Hydroplaning (or Aquaplaning) is perhaps the single, most terrifying incident a driver can ever encounter, a situation that I would rank above losing your brakes or having a tire blowout on the highway.
The increased speed of road travel brought about by our ever expanding network of fast expressways coupled with our intensifying rain showers and storms means that the chances will encounter the dangers brought about by hydroplaning more in the coming years.
Despite that, there are a lot of drivers out there who do not understand the phenomenon, nor do they recognize how dangerous it really is. Since road safety is a priority of ours here at AutoIndustriya.com, here is a guide on how to recognize when you're hydroplaning, how to recover from it using advanced driving techniques, and even discuss practical measures to prevent it from happening to you and potentially your family.
What is hydroplaning?
Hydroplaning is surprisingly simple to understand: because of water on the road, your tires are no longer touching surface whether its asphalt (or tarmac), concrete, and even dirt. Think of it like playing with a skim board on the water at the beach. Sounds like fun if you're on vacation, but cars aren't meant for that.
The chances of hydroplaning happening depends on three factors: water, speed, and the condition of your tires.
To operate safely at speed, vehicles (whether they have two wheels or more) depend on a certain level of friction between the tires and the road surface. Water, however, is nature's lubricant, meaning it can very easily defeat friction. And so the more the water from a heavy or even a moderate downpour, the greater the chances of hydroplaning.
The most obvious culprit is standing water (or puddles) on a road. Standing water is quite common on our national highways, especially given the rather inadequate standards to which our infrastructure is built. On paper it seems fine, but many of us recognize that the reality is quite different.
Our expressways are generally better, but there are spots where water can collect either through poor or insufficient drainage; one that comes to mind are portions of the Skyway system notorious for standing water. There are also instances where hydroplaning is likely even without standing water; sometimes even a thin film of water is enough.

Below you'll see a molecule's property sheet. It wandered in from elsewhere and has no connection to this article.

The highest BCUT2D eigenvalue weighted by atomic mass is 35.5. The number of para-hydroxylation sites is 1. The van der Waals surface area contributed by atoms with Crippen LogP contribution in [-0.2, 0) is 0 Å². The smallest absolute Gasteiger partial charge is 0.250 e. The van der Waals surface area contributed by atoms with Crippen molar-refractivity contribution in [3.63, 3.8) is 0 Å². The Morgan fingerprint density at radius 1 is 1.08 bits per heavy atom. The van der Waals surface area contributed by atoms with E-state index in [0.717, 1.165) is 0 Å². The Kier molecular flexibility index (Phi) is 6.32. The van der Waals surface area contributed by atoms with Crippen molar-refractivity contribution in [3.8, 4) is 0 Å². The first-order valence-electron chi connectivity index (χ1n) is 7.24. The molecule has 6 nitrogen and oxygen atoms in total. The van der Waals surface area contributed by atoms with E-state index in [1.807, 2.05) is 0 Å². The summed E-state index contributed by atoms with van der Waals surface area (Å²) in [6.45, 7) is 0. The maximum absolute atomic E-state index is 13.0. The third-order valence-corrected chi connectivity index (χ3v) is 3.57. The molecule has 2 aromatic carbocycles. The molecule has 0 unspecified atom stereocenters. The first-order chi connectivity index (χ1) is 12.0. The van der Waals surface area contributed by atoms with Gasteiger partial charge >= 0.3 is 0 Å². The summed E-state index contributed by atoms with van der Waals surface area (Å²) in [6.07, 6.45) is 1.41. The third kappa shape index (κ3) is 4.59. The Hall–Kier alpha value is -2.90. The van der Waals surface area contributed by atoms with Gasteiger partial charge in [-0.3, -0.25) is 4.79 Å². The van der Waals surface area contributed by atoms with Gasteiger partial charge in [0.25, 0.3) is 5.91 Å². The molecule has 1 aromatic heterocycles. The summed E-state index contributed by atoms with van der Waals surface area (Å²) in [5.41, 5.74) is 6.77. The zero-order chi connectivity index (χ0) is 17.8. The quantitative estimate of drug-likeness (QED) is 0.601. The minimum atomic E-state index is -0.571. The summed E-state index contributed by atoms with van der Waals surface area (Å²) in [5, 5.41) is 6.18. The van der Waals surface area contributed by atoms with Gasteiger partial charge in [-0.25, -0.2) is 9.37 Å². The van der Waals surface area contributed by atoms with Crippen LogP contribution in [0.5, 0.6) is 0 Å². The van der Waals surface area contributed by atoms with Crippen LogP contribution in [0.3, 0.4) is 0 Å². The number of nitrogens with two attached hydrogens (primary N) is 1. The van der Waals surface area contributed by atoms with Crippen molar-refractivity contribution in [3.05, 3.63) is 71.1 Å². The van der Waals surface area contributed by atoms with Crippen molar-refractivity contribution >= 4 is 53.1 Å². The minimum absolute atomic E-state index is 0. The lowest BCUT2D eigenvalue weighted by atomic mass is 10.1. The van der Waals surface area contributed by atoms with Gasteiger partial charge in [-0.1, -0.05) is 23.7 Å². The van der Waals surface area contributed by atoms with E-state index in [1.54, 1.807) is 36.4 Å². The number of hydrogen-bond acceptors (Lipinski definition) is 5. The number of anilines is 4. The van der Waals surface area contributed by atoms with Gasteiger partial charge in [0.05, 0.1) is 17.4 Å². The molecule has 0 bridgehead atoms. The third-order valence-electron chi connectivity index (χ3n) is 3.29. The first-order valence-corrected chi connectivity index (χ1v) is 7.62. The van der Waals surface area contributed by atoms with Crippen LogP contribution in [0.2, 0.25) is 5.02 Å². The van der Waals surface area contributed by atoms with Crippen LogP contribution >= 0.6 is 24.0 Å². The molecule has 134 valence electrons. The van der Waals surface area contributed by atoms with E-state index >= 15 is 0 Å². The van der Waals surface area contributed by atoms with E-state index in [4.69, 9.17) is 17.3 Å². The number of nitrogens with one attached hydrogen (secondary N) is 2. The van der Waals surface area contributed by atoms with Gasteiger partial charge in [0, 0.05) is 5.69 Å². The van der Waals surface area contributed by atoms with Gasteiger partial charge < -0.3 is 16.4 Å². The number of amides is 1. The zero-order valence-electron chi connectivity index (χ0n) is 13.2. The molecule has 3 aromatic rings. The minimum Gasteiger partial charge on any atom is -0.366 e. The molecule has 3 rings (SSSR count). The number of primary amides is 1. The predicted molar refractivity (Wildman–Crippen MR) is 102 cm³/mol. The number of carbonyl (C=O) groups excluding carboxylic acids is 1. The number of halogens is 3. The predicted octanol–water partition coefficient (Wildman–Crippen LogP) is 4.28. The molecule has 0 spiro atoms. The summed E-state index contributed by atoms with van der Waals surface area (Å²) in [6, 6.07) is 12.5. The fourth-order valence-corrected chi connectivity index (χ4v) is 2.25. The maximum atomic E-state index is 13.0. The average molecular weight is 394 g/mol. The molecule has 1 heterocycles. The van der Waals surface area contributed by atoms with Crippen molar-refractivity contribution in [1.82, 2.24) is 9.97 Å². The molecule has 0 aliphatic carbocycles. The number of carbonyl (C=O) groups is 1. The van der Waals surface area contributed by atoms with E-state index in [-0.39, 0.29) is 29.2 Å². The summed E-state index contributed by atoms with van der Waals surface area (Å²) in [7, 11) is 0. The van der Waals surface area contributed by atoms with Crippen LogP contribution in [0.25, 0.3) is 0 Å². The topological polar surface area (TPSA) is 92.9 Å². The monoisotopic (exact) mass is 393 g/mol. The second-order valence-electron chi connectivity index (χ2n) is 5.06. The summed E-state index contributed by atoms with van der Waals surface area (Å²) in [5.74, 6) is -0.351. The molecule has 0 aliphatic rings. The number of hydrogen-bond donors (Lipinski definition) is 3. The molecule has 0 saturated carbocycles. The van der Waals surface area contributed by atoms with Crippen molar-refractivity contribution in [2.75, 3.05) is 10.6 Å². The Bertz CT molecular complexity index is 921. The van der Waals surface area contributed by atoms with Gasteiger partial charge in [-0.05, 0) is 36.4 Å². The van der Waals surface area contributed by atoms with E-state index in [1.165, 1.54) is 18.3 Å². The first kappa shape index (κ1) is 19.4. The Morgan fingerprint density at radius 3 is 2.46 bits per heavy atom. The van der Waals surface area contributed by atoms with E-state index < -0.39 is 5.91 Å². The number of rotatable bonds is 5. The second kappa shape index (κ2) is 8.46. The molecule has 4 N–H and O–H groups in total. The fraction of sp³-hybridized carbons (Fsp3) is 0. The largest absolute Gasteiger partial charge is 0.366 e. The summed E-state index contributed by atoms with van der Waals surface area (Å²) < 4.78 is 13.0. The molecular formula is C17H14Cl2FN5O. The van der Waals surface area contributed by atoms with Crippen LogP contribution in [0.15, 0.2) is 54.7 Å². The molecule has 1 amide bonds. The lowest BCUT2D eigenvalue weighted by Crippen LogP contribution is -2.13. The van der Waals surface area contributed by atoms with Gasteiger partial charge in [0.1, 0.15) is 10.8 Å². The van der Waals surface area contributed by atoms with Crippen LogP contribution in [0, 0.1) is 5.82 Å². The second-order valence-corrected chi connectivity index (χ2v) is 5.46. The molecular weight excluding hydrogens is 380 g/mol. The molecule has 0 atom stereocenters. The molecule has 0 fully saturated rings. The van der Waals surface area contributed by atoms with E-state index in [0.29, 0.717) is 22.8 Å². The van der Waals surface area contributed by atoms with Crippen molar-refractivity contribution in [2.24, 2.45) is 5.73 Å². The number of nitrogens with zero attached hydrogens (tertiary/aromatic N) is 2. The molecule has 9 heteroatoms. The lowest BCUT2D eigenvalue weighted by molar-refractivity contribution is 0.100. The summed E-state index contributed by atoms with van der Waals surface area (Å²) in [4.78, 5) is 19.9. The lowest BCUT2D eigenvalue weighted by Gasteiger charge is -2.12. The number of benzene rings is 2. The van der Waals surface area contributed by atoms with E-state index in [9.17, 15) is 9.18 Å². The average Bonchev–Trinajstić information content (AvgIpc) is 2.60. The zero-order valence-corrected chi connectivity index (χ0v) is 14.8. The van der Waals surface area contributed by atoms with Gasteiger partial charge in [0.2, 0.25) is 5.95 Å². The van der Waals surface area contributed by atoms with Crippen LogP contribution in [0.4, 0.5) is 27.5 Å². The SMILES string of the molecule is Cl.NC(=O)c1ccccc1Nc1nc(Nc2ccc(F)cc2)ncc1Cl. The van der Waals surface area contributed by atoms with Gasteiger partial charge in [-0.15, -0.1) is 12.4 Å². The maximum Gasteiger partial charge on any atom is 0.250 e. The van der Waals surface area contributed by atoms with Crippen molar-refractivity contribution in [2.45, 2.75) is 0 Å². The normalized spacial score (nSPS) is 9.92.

Speed is also a very important factor, but the relationship is easy to understand: the higher the speed, the greater the risk of hydroplaning when you encounter water.
It's important to know that while normal road tires are made to disperse water, the higher rate of rotation by driving fast means that the tires have less time to perform that function. When the tires aren't able to effectively channel the water in its tread pattern because there's too much water or you're driving too fast, they will hydroplane.
How to recognize hydroplaning
I've personally experienced what it's like to hydroplane and, thankfully, that was on a racing circuit aboard a race car. It sounds dangerous but I'd rather encounter it on a track rather than a road because it's the safest place to learn about it; there is no oncoming traffic, there are no pedestrians, race cars are built with driver survivability in mind, and then there's the fact that race tracks are intentionally built to mitigate the dangers of high speed crashes.
Recognizing that your car is hydroplaning is easy as it usually comes with a big splash of some sort, meaning you drove over standing water with a good deal of speed. It is still possible to hydroplane without a big splash though; this usually happens during a mild rainshower on tarmac, as a moderate amount of water tends to bring out certain oils used in the construction of asphalt, increasing the lubricating effect of water.
But the most telltale signs are dependent on the driver; the first is the steering and the second is the sensation. While hydroplaning, there is little or no steering, but that's not to say that the wheels are not turning when in fact they are. The steering actually gets very, very light, almost as if the power steering (if your car is equipped with it) got a sudden sugar rush. The reason for that is because your front tires no longer have contact with the road, removing almost all resistance to your steering input.
I also mentioned that there's a sensation that the driver feels. For lack of a better description, it's like you have butterflies in your stomach, and they will tell you if your car is hydroplaning as the car will feel like it's gliding. In a sense the car really is, and in that time the driver will feel like he has little or no control of the car.
Because one or more of the tires are not touching the road, steering is rendered ineffective and brakes will not work. At least not in a way that gives the driver a measure of control. Depending on the vehicle, the car can slide or even skid sideways. And that's where the danger truly lies, as hydroplaning often results in uncontrolled high speed crashes.
There are more specific aspects of aquaplaning that are important to understand. If the wheels being driven are the ones that lose contact with the road, chances are the RPM will abruptly increase. For front-wheel drive sedans, that would mean the front wheels have lost contact. For rear-wheel drive vehicles that means the back wheels are not touching the road. For four wheel drive cars, that means all of them are aquaplaning.